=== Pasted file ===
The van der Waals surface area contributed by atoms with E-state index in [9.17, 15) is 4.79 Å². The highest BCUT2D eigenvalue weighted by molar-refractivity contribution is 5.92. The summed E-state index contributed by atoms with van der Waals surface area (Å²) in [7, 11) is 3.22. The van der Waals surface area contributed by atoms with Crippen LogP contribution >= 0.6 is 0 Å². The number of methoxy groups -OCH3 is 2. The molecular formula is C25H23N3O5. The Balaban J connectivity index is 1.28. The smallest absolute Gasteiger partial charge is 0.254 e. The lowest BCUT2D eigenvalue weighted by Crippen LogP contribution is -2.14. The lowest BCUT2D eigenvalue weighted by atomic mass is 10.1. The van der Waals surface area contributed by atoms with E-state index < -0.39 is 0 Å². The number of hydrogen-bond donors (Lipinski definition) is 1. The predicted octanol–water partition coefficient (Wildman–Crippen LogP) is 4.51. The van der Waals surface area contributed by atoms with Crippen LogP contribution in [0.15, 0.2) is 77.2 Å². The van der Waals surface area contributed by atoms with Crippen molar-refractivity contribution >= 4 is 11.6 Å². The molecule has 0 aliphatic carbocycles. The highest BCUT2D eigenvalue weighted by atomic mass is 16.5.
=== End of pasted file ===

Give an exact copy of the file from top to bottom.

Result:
The van der Waals surface area contributed by atoms with E-state index in [9.17, 15) is 4.79 Å². The highest BCUT2D eigenvalue weighted by molar-refractivity contribution is 5.92. The summed E-state index contributed by atoms with van der Waals surface area (Å²) in [7, 11) is 3.22. The van der Waals surface area contributed by atoms with Crippen LogP contribution >= 0.6 is 0 Å². The number of methoxy groups -OCH3 is 2. The molecular formula is C25H23N3O5. The Balaban J connectivity index is 1.28. The smallest absolute Gasteiger partial charge is 0.254 e. The lowest BCUT2D eigenvalue weighted by Crippen LogP contribution is -2.14. The lowest BCUT2D eigenvalue weighted by atomic mass is 10.1. The van der Waals surface area contributed by atoms with E-state index < -0.39 is 0 Å². The number of hydrogen-bond donors (Lipinski definition) is 1. The predicted octanol–water partition coefficient (Wildman–Crippen LogP) is 4.51. The van der Waals surface area contributed by atoms with Crippen LogP contribution in [0.15, 0.2) is 77.2 Å². The van der Waals surface area contributed by atoms with Crippen molar-refractivity contribution >= 4 is 11.6 Å². The molecule has 0 aliphatic carbocycles. The highest BCUT2D eigenvalue weighted by atomic mass is 16.5.